While haute horlogerie has long been a breeding ground for flights of horological fancy, the last decade has seen many of these exotic pieces turn from abstract to directly referential designs, creating a wave of extremely intricate ultra-luxe timepieces ripped right from the pages of sci-fi and fantasy. Newly-formed Kross Studio is the latest brand to join this rare and fanciful segment of the watch market. Rising from the ashes of recently defunct RJ, with its legacy of ultra-high end designs inspired by pop culture icons like Pac-Man and Spider-Man, Kross Studio continues the work of its predecessor with its latest limited edition release. Produced hand in hand with Lucasfilm and paired with a genuine screen-used kyber crystal prop from “Rogue One: A Star Wars Story,” the new limited edition Kross Studio Death Star Tourbillon is a dramatic, gloriously over-the-top design that may very well be the ultimate toy for the wealthy “Star Wars” fan who has everything.
The 45mm DLC-coated Grade 5 titanium case of the Kross Studio Death Star Tourbillon starts off the “Star Wars” inspiration boldly with a spacey, lugless form. This minimal brushed shape may be smooth and rounded, but it packs in a wealth of integrated references to the beloved movie franchise. The crown has been replaced with a folding D-ring that sits flat against the sapphire caseback, with a central hub displaying the emblem of the villainous Galactic Empire in enamel. A recessed pusher at 3 o’clock swaps this unorthodox crown between winding and time-setting functions and features an engraving in the Aurebesh script used in the “Star Wars” galaxy. While this smooth futuristic design might be ready for space combat, it’s rather unprepared for water with a depth rating of only 30 meters.
For the intricate skeleton dial of the Death Star Tourbillon, Kross Studio pulls nearly every visual element directly from the films themselves. The lumed track inside the applied hour indices uses the same iconic pattern as the hallway lighting inside the Death Star itself in the original “Star Wars,” while the hour hand and minute hand take the shape of an Imperial-II class Star Destroyer and the massive Executor-class Super Star Destroyer, respectively (for the record, I didn’t have to look any of those things up. I’m that kind of nerd). The planetary gear system moving the hour hand adds to the sense of visual drama here while giving visual emphasis to a small floating element that might otherwise severely hamper legibility. For the larger minutes hand, the brand opts for a slimmer, nearly hidden attachment to the outer planetary ring gear for a cleaner look. Of course the real centerpiece of the dial, and indeed the watch itself is its massive central tourbillon. The intricate domed skeleton cage echoes the look of the famous Death Star superweapon from the original film, with a lime green dot to represent the Death Star’s planet-killing superlaser. The cage and the tourbillon itself rotate fully once per minute to act as a running seconds indicator. Beneath the intricate skeleton framework of this oversized tourbillon cage, the visible area of the movement is scant but riddled with eye-catching detail. Several wheels in the gear train are engraved with the emblem of the Galactic Empire, and the visual background is dominated by the massive oversized mainspring barrel.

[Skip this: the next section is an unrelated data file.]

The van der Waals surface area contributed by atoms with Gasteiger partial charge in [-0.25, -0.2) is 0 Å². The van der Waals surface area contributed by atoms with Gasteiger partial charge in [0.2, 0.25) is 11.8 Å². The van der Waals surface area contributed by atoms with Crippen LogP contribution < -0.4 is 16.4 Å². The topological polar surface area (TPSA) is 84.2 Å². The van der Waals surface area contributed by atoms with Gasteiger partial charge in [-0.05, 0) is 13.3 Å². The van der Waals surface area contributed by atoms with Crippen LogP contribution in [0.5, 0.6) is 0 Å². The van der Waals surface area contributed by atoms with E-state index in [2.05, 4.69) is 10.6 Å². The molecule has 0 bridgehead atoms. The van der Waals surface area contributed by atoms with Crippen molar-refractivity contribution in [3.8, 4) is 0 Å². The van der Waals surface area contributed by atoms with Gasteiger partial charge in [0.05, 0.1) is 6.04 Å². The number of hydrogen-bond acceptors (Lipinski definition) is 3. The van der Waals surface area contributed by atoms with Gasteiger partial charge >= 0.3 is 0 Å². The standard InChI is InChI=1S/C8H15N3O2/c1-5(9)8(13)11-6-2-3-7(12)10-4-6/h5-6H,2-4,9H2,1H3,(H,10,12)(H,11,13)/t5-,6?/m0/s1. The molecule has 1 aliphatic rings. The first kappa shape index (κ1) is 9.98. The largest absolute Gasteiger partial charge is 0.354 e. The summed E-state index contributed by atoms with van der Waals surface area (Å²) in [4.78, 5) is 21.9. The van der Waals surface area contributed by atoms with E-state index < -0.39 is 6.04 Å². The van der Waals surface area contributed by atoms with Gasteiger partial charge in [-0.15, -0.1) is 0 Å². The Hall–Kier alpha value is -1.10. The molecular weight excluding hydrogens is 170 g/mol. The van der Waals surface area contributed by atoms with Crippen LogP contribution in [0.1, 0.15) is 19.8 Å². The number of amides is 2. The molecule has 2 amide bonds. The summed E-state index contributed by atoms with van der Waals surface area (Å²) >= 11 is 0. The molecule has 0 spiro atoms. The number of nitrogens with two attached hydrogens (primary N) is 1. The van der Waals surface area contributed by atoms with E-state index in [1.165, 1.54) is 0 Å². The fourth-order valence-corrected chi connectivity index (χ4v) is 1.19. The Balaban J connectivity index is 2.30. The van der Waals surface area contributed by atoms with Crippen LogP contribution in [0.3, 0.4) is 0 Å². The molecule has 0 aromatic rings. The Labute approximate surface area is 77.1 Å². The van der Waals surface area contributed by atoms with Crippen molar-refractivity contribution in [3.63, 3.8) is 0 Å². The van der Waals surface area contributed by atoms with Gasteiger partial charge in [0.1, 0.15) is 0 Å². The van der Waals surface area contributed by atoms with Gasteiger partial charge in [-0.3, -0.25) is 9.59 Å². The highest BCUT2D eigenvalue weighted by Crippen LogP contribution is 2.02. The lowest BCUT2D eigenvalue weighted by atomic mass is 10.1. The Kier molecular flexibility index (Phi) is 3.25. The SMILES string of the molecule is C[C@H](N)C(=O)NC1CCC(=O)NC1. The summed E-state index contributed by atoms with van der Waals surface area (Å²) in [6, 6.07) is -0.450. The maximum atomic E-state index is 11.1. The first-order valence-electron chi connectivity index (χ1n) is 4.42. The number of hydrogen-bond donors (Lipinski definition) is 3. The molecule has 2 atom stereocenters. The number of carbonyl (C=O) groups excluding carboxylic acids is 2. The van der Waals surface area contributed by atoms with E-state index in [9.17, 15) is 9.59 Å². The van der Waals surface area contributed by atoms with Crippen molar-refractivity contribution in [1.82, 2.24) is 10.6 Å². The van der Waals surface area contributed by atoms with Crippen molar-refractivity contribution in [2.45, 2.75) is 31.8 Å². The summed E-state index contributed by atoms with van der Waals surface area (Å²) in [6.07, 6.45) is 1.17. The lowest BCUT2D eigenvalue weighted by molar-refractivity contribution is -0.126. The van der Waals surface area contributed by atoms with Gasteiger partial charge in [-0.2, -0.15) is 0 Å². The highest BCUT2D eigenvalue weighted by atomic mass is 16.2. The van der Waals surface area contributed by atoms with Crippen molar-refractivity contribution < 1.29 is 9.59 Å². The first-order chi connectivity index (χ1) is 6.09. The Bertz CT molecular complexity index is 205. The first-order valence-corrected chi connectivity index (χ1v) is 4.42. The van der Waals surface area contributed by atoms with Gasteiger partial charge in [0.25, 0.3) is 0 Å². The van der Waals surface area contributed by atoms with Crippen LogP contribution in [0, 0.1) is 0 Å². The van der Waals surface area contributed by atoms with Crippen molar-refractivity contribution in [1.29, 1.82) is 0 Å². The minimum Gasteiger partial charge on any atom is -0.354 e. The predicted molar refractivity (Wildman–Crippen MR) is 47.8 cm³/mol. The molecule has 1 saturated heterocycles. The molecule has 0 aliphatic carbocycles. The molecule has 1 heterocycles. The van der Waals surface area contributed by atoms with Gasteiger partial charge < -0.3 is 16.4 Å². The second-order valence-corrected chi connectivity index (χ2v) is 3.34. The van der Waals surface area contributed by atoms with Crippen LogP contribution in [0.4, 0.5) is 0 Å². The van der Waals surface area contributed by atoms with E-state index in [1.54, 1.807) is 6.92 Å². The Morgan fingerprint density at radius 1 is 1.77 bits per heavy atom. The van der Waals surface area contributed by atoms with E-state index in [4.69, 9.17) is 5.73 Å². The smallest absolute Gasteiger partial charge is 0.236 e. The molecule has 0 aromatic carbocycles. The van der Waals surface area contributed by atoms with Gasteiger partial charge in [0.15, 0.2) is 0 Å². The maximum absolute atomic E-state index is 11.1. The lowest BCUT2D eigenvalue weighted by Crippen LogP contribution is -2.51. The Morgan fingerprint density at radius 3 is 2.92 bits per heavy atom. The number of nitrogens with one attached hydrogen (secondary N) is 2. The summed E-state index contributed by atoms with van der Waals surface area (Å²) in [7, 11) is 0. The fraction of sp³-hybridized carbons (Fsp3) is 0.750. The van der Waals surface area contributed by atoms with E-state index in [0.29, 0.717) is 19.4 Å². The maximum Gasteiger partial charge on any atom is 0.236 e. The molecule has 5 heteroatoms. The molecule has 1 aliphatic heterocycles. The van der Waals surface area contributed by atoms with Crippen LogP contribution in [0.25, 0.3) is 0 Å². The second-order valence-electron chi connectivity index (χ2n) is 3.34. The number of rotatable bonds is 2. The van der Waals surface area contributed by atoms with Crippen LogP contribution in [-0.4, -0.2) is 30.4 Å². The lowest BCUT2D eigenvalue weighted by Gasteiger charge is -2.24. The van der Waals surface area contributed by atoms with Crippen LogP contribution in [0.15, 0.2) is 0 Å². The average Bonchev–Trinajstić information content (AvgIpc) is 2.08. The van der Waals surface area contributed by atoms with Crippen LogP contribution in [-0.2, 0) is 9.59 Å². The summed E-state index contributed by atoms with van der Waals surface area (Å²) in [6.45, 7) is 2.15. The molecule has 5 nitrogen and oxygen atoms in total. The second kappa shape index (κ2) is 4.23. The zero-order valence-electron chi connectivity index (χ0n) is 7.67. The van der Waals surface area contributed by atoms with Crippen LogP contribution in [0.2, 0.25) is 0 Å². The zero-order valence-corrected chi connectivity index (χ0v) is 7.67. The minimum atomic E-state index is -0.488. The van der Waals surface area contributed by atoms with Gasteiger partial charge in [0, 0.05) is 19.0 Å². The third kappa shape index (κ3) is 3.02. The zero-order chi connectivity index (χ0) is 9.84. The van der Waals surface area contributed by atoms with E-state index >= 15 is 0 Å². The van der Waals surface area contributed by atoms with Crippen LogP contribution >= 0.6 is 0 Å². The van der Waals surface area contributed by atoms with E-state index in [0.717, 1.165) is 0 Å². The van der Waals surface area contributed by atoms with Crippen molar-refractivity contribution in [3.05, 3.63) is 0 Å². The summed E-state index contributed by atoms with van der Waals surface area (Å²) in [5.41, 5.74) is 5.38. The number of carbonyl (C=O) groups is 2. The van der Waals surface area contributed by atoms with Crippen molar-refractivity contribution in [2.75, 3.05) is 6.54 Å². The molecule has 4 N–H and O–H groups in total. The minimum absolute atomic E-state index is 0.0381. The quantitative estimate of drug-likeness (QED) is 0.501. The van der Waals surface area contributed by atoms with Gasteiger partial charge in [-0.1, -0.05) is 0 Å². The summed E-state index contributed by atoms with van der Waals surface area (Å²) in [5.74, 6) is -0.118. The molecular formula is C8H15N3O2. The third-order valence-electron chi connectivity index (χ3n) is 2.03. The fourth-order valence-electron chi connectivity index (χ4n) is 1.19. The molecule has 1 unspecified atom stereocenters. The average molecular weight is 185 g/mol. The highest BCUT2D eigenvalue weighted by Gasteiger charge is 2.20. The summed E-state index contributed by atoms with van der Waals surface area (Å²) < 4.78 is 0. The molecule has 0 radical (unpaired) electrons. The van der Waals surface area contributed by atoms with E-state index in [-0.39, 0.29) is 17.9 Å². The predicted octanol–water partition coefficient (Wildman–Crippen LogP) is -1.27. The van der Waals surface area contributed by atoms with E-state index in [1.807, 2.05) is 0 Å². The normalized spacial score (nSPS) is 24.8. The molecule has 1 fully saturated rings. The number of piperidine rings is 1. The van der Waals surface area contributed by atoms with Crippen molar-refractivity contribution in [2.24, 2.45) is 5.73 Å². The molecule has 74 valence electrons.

Inside the Kross Studio Death Star Tourbillon beats the in-house MKS7000 hand-wound central tourbillon movement. With its oversized tourbillon as a centerpiece and planetary gearing for the handset, this is an intricate and exotic design concept, but its decoration seems simpler than most of its contemporaries. There’s nothing in the way of striping or polished chamfers in initial images, and finishing across the skeleton bridges looks to be limited to smooth vertical brushing. While this is a departure from the rococo showcase of elaborate finishing techniques common to many designs in the haute horlogerie space, much like the rest of the watch the MKS7000 is proudly and decidedly not aiming to please every possible taste. That said, the stark and businesslike finishing on display here fits the austere, militaristic aesthetic of the Galactic Empire this watch looks to emulate. Performance for the MKS7000 stands at 120 hours of power reserve at a 21,600 bph beat rate.
Kross Studio finishes the Death Star Tourbillon with three included straps. Two of these straps are embossed with an intricate asymmetrical texture emulating the surface of the Death Star itself, in both black rubber and gray leather. For an even more arresting look, the Death Star Tourbillon also includes a red rubber strap with black rubber inlay. With a watch so dedicated to the look and feel of the “Star Wars” universe, the packaging of the Death Star Tourbillon takes things a step further with an intricate and faithful recreation of a piece of “Star Wars” history. The orange and black angular container is a perfect half-scale replica of a container used in “Rogue One: A Star Wars Story” to transport vital kyber crystals, and inside one of nine inner canisters is a capsule containing an authentic screen-used kyber crystal prop from that same film. One other canister carries the watch, one is reserved for the extra straps, and six are open for additional storage.
With a playful, willfully geeky ethos that caters to the wealthy “Star Wars” superfan and a dramatic movement layout, the limited-edition Kross Studio Death Star Tourbillon dances charismatically to the beat of its own drum. Only 10 examples of the Kross Studio Death Star Tourbillon will be made, available now at an MSRP of $100,000. For more details, please visit the brand’s website.